2 Strategies to Speed Up Your Patent Examination

August 3, 2016

Jennifer J. Wang

(as published in Inventors Digest)

You conceived of an invention. You spent considerable time, energy and money on prototyping and testing. Your patent attorney prepared and filed your application with the United States Patent and Trademark Office. Yet there it sits...and sits...and sits.

Due to a tremendous backlog of cases at the USPTO, patent applications in the mechanical technologies space can wait an average of almost two years before being examined. But you can do something about the delay.

Track One Prioritized Examination

At the time of filing your utility patent application, you can request "Track One Prioritized Examination," which advances your application to the front of the examination queue for a fee of $4,000 (large entities) or $2,000 (small entities).

The USPTO defines a small entity as (1) a person, (2) a business concern that does not exceed 500 employees, including those of any affiliates, or (3) a nonprofit organization, provided that the person, business concern or nonprofit organization has not and is not under an obligation to assign, grant, convey or license any rights to the invention to an entity that would not qualify for small entity status. A large entity is any entity that does not meet these requirements.

Under prioritized examination, your newly filed patent application may be examined as soon as one to three months after filing, and the current average time to reach a final disposition is approximately six months--shaving significant time off the regular examination process. Prioritized examination should be considered when your product is being brought to market quickly and early patent protection would be valuable. In addition, if your product is expected to have a relatively short life cycle, as is sometimes the case with consumer products, you may want to be able to assert your patent rights while the product is still hot on the market rather than wait until it has become outdated.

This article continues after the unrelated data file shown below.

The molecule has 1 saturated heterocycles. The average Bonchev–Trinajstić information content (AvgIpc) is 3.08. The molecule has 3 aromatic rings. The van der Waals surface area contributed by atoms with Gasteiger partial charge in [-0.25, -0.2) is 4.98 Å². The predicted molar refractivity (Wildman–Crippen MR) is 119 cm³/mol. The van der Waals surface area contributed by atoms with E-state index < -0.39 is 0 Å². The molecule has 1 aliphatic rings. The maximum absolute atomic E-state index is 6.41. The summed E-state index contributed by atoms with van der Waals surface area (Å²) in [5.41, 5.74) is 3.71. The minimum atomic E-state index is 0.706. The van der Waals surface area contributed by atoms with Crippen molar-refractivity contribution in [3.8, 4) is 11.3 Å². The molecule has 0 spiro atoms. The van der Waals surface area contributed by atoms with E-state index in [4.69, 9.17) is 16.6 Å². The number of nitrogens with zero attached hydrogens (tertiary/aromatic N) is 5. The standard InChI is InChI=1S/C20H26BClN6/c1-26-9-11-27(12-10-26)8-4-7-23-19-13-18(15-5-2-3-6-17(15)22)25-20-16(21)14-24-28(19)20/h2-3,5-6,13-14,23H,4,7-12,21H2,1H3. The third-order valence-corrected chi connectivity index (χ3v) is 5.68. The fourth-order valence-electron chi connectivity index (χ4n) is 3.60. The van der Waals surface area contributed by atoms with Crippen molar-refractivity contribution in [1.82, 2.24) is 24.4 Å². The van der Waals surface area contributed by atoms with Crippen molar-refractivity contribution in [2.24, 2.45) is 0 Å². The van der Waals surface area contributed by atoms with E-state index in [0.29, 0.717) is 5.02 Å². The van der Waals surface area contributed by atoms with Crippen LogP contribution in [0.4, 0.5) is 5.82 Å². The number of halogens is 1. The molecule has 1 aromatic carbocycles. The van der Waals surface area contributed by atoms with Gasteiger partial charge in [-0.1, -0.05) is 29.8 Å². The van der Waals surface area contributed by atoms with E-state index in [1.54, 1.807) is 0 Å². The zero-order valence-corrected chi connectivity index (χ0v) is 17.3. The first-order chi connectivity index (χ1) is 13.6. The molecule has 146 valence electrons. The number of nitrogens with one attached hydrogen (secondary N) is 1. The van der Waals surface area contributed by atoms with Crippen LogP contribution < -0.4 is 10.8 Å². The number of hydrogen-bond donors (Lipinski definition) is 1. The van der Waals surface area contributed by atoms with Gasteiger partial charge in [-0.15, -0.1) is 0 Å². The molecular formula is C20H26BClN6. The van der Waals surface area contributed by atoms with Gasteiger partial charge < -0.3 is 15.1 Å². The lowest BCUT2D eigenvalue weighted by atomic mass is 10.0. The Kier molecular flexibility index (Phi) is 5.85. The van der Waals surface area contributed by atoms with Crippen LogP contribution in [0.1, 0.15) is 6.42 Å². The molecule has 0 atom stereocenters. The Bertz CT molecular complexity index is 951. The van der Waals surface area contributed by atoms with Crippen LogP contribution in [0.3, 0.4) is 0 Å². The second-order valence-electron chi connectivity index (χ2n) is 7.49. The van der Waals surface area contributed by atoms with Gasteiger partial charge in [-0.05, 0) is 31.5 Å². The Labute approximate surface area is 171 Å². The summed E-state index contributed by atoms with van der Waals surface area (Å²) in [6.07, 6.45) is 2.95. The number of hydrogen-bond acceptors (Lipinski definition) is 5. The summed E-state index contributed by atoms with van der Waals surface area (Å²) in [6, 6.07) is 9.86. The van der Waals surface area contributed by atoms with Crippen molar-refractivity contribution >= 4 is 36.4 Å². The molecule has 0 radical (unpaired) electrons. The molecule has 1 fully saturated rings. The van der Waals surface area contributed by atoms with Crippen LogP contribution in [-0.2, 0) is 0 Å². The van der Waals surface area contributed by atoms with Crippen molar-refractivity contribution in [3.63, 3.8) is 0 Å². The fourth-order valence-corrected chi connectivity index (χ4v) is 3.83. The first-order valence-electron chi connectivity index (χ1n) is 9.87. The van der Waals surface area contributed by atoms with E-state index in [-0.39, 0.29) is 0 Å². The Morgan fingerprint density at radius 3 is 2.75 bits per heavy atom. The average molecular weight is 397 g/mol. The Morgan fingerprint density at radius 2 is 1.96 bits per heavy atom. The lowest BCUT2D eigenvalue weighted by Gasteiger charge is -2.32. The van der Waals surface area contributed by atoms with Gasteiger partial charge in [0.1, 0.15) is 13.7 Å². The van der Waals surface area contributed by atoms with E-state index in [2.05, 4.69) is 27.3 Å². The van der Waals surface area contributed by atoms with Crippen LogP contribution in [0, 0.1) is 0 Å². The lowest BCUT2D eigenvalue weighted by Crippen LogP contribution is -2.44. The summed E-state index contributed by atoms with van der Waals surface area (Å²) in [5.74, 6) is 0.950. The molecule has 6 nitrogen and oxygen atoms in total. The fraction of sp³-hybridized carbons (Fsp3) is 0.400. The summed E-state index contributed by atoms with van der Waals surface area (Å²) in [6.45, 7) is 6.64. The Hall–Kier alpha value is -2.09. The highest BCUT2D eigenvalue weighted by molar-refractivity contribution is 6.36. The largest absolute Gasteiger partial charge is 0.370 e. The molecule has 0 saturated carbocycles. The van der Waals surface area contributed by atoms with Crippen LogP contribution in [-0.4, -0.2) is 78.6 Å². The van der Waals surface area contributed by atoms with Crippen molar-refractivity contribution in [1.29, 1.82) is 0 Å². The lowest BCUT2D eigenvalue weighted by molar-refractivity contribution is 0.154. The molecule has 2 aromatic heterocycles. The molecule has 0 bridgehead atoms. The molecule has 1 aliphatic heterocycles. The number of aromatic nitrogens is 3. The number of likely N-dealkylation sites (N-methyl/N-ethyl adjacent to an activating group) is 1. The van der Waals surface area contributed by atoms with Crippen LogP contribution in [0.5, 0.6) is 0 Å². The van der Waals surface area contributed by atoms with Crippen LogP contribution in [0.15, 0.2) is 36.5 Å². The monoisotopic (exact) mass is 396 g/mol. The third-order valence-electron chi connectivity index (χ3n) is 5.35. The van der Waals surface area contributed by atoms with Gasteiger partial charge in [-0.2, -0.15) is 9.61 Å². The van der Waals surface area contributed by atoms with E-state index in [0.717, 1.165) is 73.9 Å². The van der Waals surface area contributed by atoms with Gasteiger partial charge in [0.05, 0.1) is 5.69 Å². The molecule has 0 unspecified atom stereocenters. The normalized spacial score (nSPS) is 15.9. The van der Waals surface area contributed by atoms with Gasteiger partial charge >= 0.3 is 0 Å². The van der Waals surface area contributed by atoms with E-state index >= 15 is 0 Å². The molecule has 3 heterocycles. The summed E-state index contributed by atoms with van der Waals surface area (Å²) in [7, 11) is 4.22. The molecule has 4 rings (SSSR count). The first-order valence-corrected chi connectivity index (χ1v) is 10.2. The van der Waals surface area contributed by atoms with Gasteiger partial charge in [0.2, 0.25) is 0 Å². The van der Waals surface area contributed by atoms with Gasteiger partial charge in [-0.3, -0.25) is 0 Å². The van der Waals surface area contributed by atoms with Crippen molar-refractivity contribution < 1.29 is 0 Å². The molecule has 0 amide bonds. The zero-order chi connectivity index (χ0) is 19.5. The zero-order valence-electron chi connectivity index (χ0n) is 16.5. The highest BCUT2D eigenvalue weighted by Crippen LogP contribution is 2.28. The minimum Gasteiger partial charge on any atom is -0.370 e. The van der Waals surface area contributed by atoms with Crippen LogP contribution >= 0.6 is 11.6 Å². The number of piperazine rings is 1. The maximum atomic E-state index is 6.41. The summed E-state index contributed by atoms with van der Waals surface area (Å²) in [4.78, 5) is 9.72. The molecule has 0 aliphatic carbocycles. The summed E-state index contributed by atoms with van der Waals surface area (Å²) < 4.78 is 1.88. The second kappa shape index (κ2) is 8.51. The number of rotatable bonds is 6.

Typically, you request prioritized examination when you file your application, though it is possible to request prioritized examination later when filing a Request for Continued Examination (RCE) or a continuation application. Prioritized examination can be requested for utility or plant applications, including continuations, continuations-in-part and divisionals. Applications using prioritized examination are limited to four independent claims and 30 total claims.

An application's prioritized status does not last forever. Once a final rejection is received or the applicant requests an extension of time to respond to the USPTO, the application loses its prioritized status.

Patent Prosecution Highway

The Patent Prosecution Highway (PPH) is an examination acceleration option to consider when you have corresponding foreign or PCT patent applications.

A PCT, or the Patent Cooperation Treaty patent application (also called an "international" application), preserves your right to seek patent protection simultaneously in each of a large number of countries. For each PCT application, an International Searching Authority performs a patentability search. The ISA creates a written opinion regarding the patentability of the invention.

When patent claims are deemed allowable by a foreign patent office or an ISA, the PPH allows the U.S. claims to be examined earlier if the applicant aligns the U.S. claims with the allowable claims. The applicant must amend the U.S. claims to make them substantially identical to the allowable claims and file a request for entry into the PPH at the USPTO. Significantly, no additional USPTO fees are required to make this request.

The PPH can only be requested in the U.S. if patent examination in the U.S. has not begun. Additionally, applications in other countries can be put on the PPH based on a finding of allowability by certain patent offices or the PCT examining authority. PPH availability varies by situation and by country, though most major patent offices participate in at least one PPH program.

For example, if a U.S. application claims priority to a Canadian application that has been deemed allowable by the Canadian patent office, you can request to enter the PPH in the U.S. Once the request is granted, the corresponding claims in the U.S. application advance to the front of the examination queue and receive a U.S. examiner's opinion on the merits within approximately two to three months. Therefore, the Patent Prosecution Highway can be a good option when corresponding claims are deemed allowable by a foreign patent office or a PCT International Searching Authority.

Depending on your situation, one or both of these strategies may be viable options to speed the examination of your patent. They should be carefully considered with your patent attorney to determine the best way to obtain the necessary protection for your invention--sooner rather than later.